469 “When the firebirds sing, the iris grass in May will fall in love that I don’t even know about.” (Yomito Shirazu)
470 “The white dew that listens only to sound should rise at night and disappear without thinking during the day” (Sose Hoshi)
471 “The Yoshino River is rolling and the water moves swiftly, making people think of others” (Ki Tsurayuki)

I realize that I'm in love with someone I only know through rumors, and my days of worrying begin...

In this way, in the Kokinshu, the poems are close to each other, and human affairs naturally change and change slowly.

What is beauty? Many philosophers and artists have tackled this metaphysical question.
The Kokin Wakashu's answer to this question was the human emotions expressed in the face of the change of time.

This can be seen naturally in an excellent poem, even if it is not due to the virtuosity of arrangement.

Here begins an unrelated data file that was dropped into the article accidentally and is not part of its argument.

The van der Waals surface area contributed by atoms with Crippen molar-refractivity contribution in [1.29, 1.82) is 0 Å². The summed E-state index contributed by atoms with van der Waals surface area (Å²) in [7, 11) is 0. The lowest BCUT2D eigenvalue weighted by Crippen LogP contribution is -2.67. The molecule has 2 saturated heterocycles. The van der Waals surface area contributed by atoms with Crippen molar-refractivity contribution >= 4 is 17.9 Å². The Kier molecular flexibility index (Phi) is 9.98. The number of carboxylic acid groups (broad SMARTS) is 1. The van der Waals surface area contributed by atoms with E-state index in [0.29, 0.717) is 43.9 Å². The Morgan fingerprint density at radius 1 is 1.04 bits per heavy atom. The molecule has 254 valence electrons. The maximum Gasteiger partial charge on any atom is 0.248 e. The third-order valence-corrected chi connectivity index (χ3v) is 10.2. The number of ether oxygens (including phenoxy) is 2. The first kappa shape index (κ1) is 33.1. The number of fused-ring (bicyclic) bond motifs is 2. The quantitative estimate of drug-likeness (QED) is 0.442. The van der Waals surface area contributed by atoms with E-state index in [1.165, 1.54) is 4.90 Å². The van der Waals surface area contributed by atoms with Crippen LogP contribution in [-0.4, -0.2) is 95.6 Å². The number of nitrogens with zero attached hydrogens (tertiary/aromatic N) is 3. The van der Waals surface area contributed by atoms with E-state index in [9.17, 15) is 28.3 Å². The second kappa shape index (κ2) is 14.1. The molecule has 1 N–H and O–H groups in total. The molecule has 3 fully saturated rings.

46 ``If you put a plum or incense on your sleeve and keep it as a keepsake, it's better to keep it as a keepsake in spring.'' (Yomito Shirazu)
53 “If there were no cherry blossoms in the world, the heart of spring would be better off.” (Narihira Ariwara)
84 "Flowers fall silently on a spring day when the light shines in the distance" (Tomonori Ki)

The universe is constantly changing, and life is an impermanent life that is plagued by birth, old age, illness, and death.
Insane people try to stop time in defiance of this absolute truth. It's an unfulfilled wish, a tremendous and useless struggle. But even then, humans never stop seeking...